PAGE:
A Health Reimbursement Arrangement (HRA) is an employer-funded situation that reimburses employees for medical expenses. It is solely funded by the employer and used by the employee to pay for medical expenses. While no specific tax provisions create or define an HRA, the Internal Revenue Service (IRS) has confirmed its tax-exempt status.
A Health Reimbursement Arrangement is a group health plan under the Affordable Care Act (ACA) and must comply with legal provisions applicable to group health plans, which include the prohibition on annual limits and coverage of preventive services. Because a Health Reimbursement Arrangement will fail to meet the ACA requirements on its own, it must be integrated with another group health plan to meet the legal requirements.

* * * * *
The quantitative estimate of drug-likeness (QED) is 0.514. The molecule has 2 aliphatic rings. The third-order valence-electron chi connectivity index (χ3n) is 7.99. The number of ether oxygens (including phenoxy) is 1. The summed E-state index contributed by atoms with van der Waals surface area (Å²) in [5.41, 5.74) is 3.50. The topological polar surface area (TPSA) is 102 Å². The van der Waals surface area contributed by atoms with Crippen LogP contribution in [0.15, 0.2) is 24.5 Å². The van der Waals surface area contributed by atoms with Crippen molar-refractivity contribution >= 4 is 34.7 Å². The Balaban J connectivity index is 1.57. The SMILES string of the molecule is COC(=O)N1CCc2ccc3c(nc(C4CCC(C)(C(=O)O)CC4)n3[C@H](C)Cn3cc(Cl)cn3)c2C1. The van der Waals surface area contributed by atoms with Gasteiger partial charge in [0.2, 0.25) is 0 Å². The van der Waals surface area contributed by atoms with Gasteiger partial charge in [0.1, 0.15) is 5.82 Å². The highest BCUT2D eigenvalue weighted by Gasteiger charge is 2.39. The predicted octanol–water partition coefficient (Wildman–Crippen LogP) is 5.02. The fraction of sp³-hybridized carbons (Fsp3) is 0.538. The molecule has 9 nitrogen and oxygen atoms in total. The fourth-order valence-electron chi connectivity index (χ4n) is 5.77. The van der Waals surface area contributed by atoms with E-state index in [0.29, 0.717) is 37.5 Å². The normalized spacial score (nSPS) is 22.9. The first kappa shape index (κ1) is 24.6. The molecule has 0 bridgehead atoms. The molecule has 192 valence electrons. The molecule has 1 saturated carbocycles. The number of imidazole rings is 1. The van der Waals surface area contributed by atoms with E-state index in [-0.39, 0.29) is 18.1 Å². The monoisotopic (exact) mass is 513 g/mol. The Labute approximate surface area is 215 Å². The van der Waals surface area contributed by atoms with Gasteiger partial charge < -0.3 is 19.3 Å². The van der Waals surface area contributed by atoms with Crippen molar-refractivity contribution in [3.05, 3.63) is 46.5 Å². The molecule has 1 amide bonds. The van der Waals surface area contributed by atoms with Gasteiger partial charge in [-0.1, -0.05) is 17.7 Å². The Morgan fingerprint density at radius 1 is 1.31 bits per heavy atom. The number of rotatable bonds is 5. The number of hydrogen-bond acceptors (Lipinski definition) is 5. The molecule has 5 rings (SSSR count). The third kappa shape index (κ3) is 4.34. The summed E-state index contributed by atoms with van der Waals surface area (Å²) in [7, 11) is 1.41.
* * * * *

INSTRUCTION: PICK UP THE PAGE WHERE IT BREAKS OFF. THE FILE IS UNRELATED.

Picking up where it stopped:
To be integrated with a group health plan, a Health Reimbursement Arrangement does not need to have the same plan document, file the same Form 5500 or be integrated with a plan sponsored by the same employer. However, a Health Reimbursement Arrangement must limit its use to employees enrolled in a group health plan, otherwise the HRA will fail to meet the legal requirements, exposing an employer to a $100 per day, per employee penalty.
For example, if an employee uses the Health Reimbursement Arrangement to cover medical expenses of his spouse and dependents, but the employee is enrolled in self-only coverage, the HRA will fail to be integrated with a group health plan. Similarly, if an employee is enrolled in a Marketplace plan and in the Health Reimbursement Arrangement, the HRA will fail to meet the ACA requirements. A Marketplace plan is not a group health plan, but rather an individual policy. These are just a few sample compliance concerns with HRAs, so employers are advised to be vigilant for related issues upon implementation.